Yes You Can (Wear That)

Photo by Une Femme

 How many times have you been out shopping with a friend, and watched as she picks up something lovely from the rack, looks at it longingly, sighs, then puts it back, saying “I can’t wear that; I’m too _______.” How many times have you done this yourself? How many times do we say and hear, “Well, that only would look good on a model?”

I grew up hearing the refrain, “you can’t wear that.” No horizontal stripes, nothing tucked in, no two-piece bathing suits. I learned early on that only certain body types “should” wear certain styles, that “some lucky women can wear anything and look good,*” and that the rest of us mere mortals must make do with more limitations. And I’m here to tell you, as the old song goes, ” ’tain’t necessarily so.”

We all know now that images in magazines, in ads, and often on television are digitized and manipulated to elongate, erase lumps and bumps, and “perfect” images. Nobody and nothing looks the way it does in a fashion editorial, where everything has been manipulated for artistic effect.

Clothing for online and catalog shoots is often pinned in back or otherwise adjusted beyond recognition to fit the model’s body. While we should continue to lobby retailers for models of all shapes and sizes to better represent how the clothing will look on a variety of shapes, in the meantime we must remind ourselves that often the item of clothing shown won’t look like that on us; in fact it won’t look like that on anyone because it’s far less tailored than it’s been manipulated to appear. (One personal red flag: if sweater or jacket is always shown belted though it doesn’t come with a belt, that’s a sign the fit is funky.)

Even though a celebrity may be  snapped in public wearing the same Gap jeans that you wear, chances are hers have been painstakingly altered to fit her body perfectly, and that a stylist helped pick that particular tee (hemmed perhaps just an inch or two), sweater and bag she’s wearing with them to create perfectly balanced proportions.

So we need to let go of thinking that if an article of clothing looks different on us than in the catalog or online image, or on a celebrity or model that it’s somehow wrong for us, or that our bodies are “wrong” for the style. Just as no single item of clothing looks great on every body, there is no single body type that looks great in every style.

I’ve discovered, much to my surprise and delight, that some items of clothing may actually look better on us than they do on the models in the shoots or ads. I recently tried on a jacket in a department store that fit me wonderfully and looked fabulous on. It curved where I curved, and was a perfect length. I went home to search for the same item online to see if I could find it at a discount anywhere, and couldn’t believe the images I saw were the same jacket. On the models it looked boxy and stiff, not at all how it looked on me, and I never would have given it a second look had I seen it on online or in a print ad first. (And I’ve also found that sometimes a couple of simple alterations are all that’s needed to take an item from “meh” to “wow.”)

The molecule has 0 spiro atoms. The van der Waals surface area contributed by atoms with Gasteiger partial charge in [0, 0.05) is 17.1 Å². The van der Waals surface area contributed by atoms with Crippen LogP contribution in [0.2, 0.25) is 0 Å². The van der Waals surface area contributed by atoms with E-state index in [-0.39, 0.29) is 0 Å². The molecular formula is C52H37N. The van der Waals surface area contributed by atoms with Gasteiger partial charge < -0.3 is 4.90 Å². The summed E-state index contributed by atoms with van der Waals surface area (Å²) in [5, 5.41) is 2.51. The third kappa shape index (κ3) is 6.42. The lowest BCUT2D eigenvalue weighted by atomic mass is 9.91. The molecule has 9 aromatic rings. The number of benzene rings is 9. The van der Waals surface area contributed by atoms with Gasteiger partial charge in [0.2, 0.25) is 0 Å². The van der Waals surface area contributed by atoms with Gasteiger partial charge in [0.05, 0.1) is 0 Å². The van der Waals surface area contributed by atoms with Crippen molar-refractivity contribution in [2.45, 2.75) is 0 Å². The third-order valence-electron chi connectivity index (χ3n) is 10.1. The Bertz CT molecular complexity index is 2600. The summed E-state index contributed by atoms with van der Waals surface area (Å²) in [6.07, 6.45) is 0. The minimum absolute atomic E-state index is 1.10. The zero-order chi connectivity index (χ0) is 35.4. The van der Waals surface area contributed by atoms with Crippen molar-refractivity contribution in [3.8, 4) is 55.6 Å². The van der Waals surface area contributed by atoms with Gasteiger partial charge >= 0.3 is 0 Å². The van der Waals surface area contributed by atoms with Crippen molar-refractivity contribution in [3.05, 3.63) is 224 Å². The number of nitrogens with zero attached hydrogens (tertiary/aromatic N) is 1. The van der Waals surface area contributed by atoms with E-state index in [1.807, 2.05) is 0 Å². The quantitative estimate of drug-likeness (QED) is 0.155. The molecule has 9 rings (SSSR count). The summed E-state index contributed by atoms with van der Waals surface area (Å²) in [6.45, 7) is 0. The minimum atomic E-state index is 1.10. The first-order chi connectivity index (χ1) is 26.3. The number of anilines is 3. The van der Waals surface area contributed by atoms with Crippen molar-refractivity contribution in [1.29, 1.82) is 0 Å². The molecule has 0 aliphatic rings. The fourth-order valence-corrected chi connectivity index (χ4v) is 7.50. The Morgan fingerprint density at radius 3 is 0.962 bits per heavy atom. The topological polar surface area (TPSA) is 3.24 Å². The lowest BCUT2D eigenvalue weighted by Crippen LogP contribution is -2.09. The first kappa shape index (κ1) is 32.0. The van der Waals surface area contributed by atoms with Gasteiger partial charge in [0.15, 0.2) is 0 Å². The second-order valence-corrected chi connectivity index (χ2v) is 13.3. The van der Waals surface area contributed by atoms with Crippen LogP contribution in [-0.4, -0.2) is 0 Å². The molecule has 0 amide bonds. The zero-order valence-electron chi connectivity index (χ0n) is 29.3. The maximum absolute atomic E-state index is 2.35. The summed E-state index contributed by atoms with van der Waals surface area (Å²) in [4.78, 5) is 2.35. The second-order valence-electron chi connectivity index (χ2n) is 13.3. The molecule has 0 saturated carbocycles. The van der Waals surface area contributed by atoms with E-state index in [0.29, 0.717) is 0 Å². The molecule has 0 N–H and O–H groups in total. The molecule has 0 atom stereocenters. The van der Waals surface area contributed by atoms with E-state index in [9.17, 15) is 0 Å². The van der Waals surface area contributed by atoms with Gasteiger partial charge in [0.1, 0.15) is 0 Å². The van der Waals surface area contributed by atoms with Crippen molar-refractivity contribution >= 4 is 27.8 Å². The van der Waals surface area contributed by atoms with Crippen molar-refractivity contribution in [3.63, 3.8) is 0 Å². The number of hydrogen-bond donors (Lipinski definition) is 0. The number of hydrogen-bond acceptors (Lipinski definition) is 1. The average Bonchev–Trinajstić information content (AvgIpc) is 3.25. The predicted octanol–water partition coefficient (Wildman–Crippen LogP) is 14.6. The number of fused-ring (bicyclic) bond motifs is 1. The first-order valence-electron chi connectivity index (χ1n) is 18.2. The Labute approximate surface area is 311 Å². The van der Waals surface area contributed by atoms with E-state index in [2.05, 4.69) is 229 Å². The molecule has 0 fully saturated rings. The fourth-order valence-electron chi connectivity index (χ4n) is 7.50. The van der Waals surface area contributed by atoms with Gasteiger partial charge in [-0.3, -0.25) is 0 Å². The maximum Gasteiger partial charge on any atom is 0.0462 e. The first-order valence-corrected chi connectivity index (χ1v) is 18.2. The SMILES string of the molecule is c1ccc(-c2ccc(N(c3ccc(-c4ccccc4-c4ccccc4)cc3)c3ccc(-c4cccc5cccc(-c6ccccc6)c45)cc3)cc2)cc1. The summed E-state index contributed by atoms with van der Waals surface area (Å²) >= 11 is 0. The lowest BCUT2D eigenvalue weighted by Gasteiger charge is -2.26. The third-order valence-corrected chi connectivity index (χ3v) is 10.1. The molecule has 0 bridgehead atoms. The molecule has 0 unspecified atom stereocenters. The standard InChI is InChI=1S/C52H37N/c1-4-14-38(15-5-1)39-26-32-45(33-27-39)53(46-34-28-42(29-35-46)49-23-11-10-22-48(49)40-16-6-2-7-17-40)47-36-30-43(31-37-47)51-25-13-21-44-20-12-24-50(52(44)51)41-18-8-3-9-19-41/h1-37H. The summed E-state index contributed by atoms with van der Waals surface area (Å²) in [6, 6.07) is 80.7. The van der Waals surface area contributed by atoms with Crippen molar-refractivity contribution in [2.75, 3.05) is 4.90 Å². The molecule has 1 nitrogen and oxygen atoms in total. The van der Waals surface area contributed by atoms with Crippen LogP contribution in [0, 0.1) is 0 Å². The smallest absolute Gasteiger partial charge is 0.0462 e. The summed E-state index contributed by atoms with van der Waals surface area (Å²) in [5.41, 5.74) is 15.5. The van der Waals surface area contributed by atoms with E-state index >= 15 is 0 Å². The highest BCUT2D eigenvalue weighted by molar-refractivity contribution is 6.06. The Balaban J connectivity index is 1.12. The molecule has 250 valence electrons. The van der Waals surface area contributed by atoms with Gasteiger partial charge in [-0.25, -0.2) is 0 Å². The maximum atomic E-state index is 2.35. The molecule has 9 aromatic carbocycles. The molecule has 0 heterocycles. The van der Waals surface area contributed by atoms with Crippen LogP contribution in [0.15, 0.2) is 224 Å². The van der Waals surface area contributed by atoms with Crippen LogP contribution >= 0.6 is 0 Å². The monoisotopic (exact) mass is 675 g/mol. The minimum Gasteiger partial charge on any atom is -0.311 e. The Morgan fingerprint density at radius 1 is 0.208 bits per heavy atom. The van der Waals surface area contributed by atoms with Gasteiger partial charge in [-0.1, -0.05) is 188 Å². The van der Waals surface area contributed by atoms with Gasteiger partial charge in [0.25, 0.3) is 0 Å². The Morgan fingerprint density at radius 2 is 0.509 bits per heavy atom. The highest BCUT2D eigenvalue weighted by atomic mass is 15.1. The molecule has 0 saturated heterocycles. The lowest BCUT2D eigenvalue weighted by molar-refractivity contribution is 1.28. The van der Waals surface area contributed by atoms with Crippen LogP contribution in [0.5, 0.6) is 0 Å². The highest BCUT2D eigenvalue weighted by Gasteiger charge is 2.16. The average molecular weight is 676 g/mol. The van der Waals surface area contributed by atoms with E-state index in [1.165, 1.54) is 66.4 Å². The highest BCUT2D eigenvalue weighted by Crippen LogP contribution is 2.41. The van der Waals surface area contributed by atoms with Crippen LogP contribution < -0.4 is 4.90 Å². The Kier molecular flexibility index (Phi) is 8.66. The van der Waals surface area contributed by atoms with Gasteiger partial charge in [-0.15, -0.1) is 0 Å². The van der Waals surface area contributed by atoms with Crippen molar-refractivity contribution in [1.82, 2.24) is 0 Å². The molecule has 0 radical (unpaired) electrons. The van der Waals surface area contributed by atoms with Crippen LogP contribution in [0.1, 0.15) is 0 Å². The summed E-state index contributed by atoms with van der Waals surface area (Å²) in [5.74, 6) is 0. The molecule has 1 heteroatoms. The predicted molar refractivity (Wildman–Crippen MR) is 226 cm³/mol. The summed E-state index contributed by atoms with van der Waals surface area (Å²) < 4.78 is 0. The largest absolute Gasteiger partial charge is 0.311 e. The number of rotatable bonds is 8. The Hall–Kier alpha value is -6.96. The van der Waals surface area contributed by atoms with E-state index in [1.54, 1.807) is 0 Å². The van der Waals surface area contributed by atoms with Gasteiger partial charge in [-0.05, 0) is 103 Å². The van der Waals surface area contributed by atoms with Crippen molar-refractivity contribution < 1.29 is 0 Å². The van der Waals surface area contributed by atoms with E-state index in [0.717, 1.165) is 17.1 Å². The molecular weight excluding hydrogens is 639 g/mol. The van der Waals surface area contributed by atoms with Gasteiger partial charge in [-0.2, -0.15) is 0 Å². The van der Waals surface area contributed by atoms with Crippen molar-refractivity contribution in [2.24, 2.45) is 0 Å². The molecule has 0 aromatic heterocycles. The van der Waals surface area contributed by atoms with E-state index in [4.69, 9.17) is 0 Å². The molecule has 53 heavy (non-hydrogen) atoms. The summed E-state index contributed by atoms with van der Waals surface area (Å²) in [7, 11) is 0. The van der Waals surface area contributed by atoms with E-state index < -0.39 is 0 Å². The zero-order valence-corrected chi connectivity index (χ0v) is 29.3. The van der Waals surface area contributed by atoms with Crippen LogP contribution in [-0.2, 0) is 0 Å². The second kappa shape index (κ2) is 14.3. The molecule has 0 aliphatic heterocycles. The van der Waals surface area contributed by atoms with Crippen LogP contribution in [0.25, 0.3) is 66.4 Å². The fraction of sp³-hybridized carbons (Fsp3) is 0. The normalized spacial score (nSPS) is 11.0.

I’m not arguing against proper fit here, or in favor of wearing something that doesn’t suit you or your style. What I’m saying is that if it fits (or can be altered to fit), if you love it, then Yes You Can Wear That even if your waist is thicker than the model’s, or your legs shorter, your shoulders broader, or your backside curvier. Clear your mind of preconceptions of how it “should” look. Try it on. You might be pleasantly surprised.

*I’ve come to believe that this is more a function of confidence and attitude than body type.

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Already Pretty contributor Une Femme is fifty-six, married to the same wonderful monsieur since 1995, the mother of a special-needs teenager and two hooligan dogs, a full-time administrative professional, a coffee-holic, Paris-obsessed, native Californian, and a petite and curvy femme d’un certain age. She believes that personal style is an essential form of self-expression, and started her blog, Une femme d’un certain âge, in 2007 hoping to start a conversation about style for women over 50.

  • http://notdeadyetstyle.blogspot.com/ Patti @ NotDeadYet Style

    Great article, Une Femme. I’ve been surprised too when I try something on that looked “all wrong” on the model. And I couldn’t agree more: “this is more a function of confidence and attitude than body type”.

  • http://hearth-tobelovely.blogspot.com/ Hearthrose

    I had that pleasant discovery just before Easter at the mall – I tried on a dress seemly made for moi, in my favorite colors. Perfect length, a tad tight in the bust (what isn’t?) but it zipped! Everything hitting properly.

    Later I looked it up online to show it to my friends without taking a self-photo – and didn’t bother. The model wore it a good 6-8″ shorter than I did, and didn’t look particularly happy in it.